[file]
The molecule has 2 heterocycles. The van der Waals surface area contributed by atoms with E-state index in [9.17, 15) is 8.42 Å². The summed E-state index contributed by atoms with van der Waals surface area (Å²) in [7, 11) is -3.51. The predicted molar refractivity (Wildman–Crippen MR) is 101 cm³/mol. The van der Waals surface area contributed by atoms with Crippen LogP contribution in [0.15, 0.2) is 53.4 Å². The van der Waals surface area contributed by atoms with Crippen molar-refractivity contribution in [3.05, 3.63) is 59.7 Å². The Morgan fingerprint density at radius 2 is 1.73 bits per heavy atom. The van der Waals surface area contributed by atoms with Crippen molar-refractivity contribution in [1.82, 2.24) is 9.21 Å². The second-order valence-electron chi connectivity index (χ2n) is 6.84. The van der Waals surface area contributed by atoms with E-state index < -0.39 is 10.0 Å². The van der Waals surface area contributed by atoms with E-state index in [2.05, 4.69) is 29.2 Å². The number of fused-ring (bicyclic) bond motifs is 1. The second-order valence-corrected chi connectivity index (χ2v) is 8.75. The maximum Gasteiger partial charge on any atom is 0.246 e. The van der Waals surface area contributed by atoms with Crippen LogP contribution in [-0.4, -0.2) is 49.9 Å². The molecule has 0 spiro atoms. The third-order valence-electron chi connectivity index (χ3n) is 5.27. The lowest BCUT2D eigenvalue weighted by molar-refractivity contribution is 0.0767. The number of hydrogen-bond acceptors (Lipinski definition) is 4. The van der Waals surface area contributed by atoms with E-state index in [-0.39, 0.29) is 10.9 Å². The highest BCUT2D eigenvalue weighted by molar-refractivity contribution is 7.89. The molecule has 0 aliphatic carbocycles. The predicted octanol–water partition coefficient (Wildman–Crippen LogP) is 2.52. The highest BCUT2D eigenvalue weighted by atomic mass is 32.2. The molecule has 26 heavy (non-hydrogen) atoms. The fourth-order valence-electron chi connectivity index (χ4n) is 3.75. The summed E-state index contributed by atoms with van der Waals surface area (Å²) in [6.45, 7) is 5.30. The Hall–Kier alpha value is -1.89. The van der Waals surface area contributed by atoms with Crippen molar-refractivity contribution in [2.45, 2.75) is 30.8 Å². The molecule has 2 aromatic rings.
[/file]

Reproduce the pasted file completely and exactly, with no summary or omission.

The molecule has 2 heterocycles. The van der Waals surface area contributed by atoms with E-state index in [9.17, 15) is 8.42 Å². The summed E-state index contributed by atoms with van der Waals surface area (Å²) in [7, 11) is -3.51. The predicted molar refractivity (Wildman–Crippen MR) is 101 cm³/mol. The van der Waals surface area contributed by atoms with Crippen LogP contribution in [0.15, 0.2) is 53.4 Å². The van der Waals surface area contributed by atoms with Crippen molar-refractivity contribution in [3.05, 3.63) is 59.7 Å². The Morgan fingerprint density at radius 2 is 1.73 bits per heavy atom. The van der Waals surface area contributed by atoms with Crippen molar-refractivity contribution in [1.82, 2.24) is 9.21 Å². The second-order valence-electron chi connectivity index (χ2n) is 6.84. The van der Waals surface area contributed by atoms with E-state index < -0.39 is 10.0 Å². The van der Waals surface area contributed by atoms with E-state index in [2.05, 4.69) is 29.2 Å². The number of fused-ring (bicyclic) bond motifs is 1. The second-order valence-corrected chi connectivity index (χ2v) is 8.75. The maximum Gasteiger partial charge on any atom is 0.246 e. The van der Waals surface area contributed by atoms with Crippen LogP contribution in [-0.4, -0.2) is 49.9 Å². The molecule has 0 spiro atoms. The third-order valence-electron chi connectivity index (χ3n) is 5.27. The lowest BCUT2D eigenvalue weighted by molar-refractivity contribution is 0.0767. The number of hydrogen-bond acceptors (Lipinski definition) is 4. The van der Waals surface area contributed by atoms with E-state index in [-0.39, 0.29) is 10.9 Å². The highest BCUT2D eigenvalue weighted by molar-refractivity contribution is 7.89. The molecule has 0 aliphatic carbocycles. The predicted octanol–water partition coefficient (Wildman–Crippen LogP) is 2.52. The highest BCUT2D eigenvalue weighted by atomic mass is 32.2. The molecule has 26 heavy (non-hydrogen) atoms. The fourth-order valence-electron chi connectivity index (χ4n) is 3.75. The summed E-state index contributed by atoms with van der Waals surface area (Å²) in [6.45, 7) is 5.30. The Hall–Kier alpha value is -1.89. The van der Waals surface area contributed by atoms with Crippen molar-refractivity contribution in [2.45, 2.75) is 30.8 Å². The molecule has 2 aromatic rings.